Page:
A bad case of the baby blues

Pregnancy is one of the most beautiful things about life, but it can also be the scariest. How could someone possibly be depressed after finally bringing their own child into the world after carrying them for 9 months?!? Birthing a child is an EXTREMELY difficult and exhausting process. Mental illnesses are very common in new mothers and unfortunately many new mothers suffer in silence due to shame.

Women go through a lot of emotional, hormonal, physical and psychological changes throughout pregnancy. Following pregnancy it’s very common for mothers to experience a condition called postpartum depression. This condition can range from mild to severe and can last months after pregnancy. Symptoms of PPD include severe mood swings, difficulty bonding with your child, insomnia, intense anger and suicidal thoughts. It’s weird to think there are mothers that don’t immediately love their newborn, but it’s actually completely normal. 

When you think of postpartum mental illnesses you assume only mothers can have it given they are the ones that carried the baby. Actually fathers can have it too! Becoming a parent requires a whole new set of skills that can be extremely overwhelming to some. Sleep deprivation has a lot to do with it but also the feeling of being excluded from the mother/child relationship. It’s important to not only check in on the new mother, but the father as well. 

A less common, more intense version of postpartum depression is postpartum psychosis. It’s a mental illness that completely distorts a person’s sense of reality. Many cases of PPP represent a bipolar episode. They may experience delusion, hallucinations, suicidal thoughts and paranoia. These auditory hallucinations and delusional thoughts are usually centered around harming the newborn or themselves. This condition is extremely scary and honestly, not taken seriously enough. I think it’s a lot more common than we think, just rare for mothers to ask for help. I personally think it has to do with the stigma around PPD/PPP. They experience the fear of being judged, lack of support, abandonment or even having their child taken away from them.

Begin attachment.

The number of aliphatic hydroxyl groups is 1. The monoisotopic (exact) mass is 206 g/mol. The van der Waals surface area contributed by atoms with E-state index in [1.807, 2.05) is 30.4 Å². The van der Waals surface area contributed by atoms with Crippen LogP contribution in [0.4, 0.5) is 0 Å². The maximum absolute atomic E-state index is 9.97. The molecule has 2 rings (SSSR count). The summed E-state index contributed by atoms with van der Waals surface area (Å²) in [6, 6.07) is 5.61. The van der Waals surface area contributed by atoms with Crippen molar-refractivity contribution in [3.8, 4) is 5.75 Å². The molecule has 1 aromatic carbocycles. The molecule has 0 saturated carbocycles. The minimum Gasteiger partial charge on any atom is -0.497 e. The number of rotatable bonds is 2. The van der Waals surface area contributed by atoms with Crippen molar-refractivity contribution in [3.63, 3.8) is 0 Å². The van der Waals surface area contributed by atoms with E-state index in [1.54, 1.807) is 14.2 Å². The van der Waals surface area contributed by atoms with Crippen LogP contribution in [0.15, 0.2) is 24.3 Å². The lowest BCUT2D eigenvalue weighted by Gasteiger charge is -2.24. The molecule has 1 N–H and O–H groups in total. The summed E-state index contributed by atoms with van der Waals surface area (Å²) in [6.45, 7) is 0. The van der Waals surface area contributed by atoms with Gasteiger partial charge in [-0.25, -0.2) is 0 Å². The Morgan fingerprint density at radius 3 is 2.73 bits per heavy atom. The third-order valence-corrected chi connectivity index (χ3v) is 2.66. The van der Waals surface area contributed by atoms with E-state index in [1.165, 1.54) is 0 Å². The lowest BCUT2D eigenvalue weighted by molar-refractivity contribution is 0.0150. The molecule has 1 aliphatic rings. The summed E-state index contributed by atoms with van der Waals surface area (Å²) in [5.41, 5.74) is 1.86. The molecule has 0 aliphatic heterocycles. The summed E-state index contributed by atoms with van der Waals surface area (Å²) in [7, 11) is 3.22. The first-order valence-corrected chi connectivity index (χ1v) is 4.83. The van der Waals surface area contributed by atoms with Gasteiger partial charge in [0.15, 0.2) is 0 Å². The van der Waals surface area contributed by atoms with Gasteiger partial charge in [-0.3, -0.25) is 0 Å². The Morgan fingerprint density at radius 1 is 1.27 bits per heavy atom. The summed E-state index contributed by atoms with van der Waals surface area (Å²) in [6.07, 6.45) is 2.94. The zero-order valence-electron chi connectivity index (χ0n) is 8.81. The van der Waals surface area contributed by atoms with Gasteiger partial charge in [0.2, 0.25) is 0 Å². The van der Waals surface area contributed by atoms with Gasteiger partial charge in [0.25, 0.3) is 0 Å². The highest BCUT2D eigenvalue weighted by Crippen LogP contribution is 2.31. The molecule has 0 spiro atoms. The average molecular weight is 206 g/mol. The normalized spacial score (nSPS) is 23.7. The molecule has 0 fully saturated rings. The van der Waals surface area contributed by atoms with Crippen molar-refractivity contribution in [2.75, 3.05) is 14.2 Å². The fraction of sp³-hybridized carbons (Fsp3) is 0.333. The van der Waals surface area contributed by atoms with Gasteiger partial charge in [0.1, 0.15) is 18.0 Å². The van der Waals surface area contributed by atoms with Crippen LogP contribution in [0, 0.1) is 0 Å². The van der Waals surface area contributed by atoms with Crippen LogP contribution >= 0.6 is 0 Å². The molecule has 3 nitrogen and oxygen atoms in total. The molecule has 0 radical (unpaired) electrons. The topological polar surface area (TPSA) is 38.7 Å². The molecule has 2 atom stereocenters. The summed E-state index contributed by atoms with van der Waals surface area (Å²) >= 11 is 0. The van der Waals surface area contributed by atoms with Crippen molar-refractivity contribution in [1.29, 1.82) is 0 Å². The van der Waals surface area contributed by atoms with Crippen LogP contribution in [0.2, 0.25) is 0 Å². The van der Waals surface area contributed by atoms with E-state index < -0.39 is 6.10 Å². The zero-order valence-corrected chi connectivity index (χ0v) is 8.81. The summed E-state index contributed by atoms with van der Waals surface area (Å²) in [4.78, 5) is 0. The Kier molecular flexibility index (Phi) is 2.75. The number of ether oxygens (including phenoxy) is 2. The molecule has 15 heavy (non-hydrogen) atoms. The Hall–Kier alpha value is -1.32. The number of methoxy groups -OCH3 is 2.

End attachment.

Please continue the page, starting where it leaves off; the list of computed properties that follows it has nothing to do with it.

Recently, my TikTok for you page has been blowing up about the Lindsey Clancy case. A Massachusetts mother of 3 strangled her kids to death after being diagnosed with postpartum psychosis. Lindsey had been prescribed over THIRTEEN medications to help her depression but doctors continue to say that those were not the cause of the murder. Before the death of her 3 children, Lindsey had actually checked herself into a psychiatric facility but had been sent home. Many people online have different opinions on if she did this on purpose, or she truly was in a psychosis. No matter what, I think it still goes to show how flawed the mental health system is and we have to do better.

Maternal/paternal mental healthcare is something that affects us all. I’m confident that every mother/father is the ideal caregiver for her kids. The best gift you can offer your children is guidance and the ability to be upfront about your emotions. Teaching children that being vulnerable is normal, can help them learn to have compassion for both themselves and other people in the future.

Photo by Kat Smith on Pexels.com

Postpartum depression/Postpartum psychosis can be treated with the correct people. Things will get better, just like they do at every stage of parenthood.


Ways to help a loved one dealing with PPD/PPP❤︎

  • Look for capable assistance for your loved one.
  • Become informed.
  • Don’t attempt to diagnose them yourself.
  • When you observe that they are improving, let them know.
  • Encourage them to get some rest, go for a walk, and eat well.
  • Join them for appointments.
  • Work with medical professionals to assist them.
  • Seek assistance for yourself.
  • Remind them that they are dealing with a health issue.

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